Finally, the framework of the collaborative studies (registry and RCT) like CYTO-PV is the ideal setting in which to base more in-depth investigational substudies, with several important advantages:(1)a sufficient number of patients could be recruited more rapidly,(2)it is possible to focus in parallel on various hypotheses, which could complement each other,(3)patients will be “representative” of the population, or at least can be traced back to their original denominators.

The transformation of PV care into a model case for collaborative research is a difficult objective, from the point of view of organisation and availability of resources. As is the case for most clinical conditions which already require for their care an important investment of personnel and facilities, the adoption of a formal research protocol is mainly a “cultural” choice, which has been accepted by the Italian community of haematologists participating to the trial. Let us imagine that the concreteness of these variables is not a hard enough issue so that the trial can be completed and patients are assured the right to be recruited into a care strategy, where certainties and uncertainties are given the specific methodological and concrete attention they deserve [23].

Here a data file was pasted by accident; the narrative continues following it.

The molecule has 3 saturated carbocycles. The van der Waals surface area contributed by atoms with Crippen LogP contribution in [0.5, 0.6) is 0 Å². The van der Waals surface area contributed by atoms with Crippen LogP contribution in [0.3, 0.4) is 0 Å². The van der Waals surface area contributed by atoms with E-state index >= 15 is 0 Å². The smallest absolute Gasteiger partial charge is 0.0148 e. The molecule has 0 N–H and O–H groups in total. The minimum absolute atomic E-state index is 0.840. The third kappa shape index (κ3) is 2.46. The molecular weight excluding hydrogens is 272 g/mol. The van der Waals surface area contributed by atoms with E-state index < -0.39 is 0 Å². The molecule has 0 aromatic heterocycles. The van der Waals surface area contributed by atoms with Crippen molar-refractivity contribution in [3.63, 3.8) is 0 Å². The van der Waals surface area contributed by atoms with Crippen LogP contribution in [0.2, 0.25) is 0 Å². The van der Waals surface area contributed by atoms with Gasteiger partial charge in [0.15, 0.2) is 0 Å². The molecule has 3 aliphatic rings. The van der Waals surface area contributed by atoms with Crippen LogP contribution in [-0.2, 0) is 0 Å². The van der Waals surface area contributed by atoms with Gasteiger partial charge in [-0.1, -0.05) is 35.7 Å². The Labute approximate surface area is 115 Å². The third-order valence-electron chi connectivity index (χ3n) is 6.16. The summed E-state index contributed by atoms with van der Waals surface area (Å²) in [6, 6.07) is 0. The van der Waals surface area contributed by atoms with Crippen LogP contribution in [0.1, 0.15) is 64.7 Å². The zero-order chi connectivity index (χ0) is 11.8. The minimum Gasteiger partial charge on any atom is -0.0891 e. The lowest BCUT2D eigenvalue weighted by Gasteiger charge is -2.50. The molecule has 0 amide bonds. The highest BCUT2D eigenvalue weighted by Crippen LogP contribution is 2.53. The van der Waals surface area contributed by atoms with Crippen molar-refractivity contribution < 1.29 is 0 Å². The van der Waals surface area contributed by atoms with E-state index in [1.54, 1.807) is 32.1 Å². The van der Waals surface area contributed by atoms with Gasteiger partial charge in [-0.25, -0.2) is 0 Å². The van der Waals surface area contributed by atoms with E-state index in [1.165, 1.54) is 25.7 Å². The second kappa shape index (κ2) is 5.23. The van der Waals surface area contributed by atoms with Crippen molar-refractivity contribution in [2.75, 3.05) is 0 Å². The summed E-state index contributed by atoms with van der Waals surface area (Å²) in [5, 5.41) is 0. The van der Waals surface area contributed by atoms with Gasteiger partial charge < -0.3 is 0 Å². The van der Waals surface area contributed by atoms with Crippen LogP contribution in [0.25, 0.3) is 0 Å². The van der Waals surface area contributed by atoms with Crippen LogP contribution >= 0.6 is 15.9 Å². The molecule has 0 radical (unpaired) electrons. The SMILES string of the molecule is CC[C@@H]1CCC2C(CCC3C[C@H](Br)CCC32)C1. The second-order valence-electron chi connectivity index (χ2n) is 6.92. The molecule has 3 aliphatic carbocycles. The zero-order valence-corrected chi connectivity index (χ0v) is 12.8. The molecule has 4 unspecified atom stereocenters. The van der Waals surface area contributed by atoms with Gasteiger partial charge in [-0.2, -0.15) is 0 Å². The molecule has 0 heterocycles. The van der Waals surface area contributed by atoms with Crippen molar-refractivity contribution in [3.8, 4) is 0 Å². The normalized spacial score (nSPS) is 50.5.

Steering Committee

T. Barbui (Chairman), G. Finazzi, R. Marchioli, and G. Specchia

Trial Management and Secretariat

A. D’Amico, L. Marfisi, R. M. Marfisi, A. Masciulli, M. R. Mennitto, C. Pera, M. Piezzo, A. Polidoro, E. Prete, and M. Scarano.

Centers and Investigators

Ancona: professor Pietro Leoni; Bari: professor Giorgina Specchia; Bergamo: professor Tiziano Barbui; Brindisi: Dr. Giovanni Quarta; Cagliari: professor Emanuele Angelucci; Catania: professor Rossella Cacciola; Catanzaro: Dr. Luciano Levato; Cuneo: Dr. Davide Rapezzi; Firenze: professor Alessandro Vannucchi; Foggia: Dr. Silvana Capalbo; Messina: professor Caterina Musolino; Milano (Ospedale Maggiore Policlinico) Dr. Alessandra Iurlo; Milano (Ospedale San Raffaele): Dr. Fabio Ciceri; Monza: professor Enrico Maria Pogliani; Novara: professor Gianluca Gaidano; Orbassano: professor Giuseppe Saglio, Padova: Maria Luigia Randi; Palermo: professor Sergio Siragusa; Pavia: professor Giovanni Barosi; Pesaro: professor Giuseppe Visani; Prato: professor Simone Santini; Reggio Emilia: Dr. Alessia Tieghi; Rionero in Vulture: Dr. Pellegrino Musto, Roma (Università Cattolica Sacro Cuore): professor Valerio De Stefano; Roma (Università La Sapienza): professor Giuliana Alimena, Roma (Regina Elena): Dr. Antonio Spadea; San Giovanni Rotondo: Dr. Nicola Cascavilla; Udine: Dr. Anna Candoni; Vicenza: Dr. Francesco Rodeghiero.


This work was supported by the Italian National Drug Agency (Agenzia Italiana del Farmaco-AIFA)—Project no. FARM6YNXAN.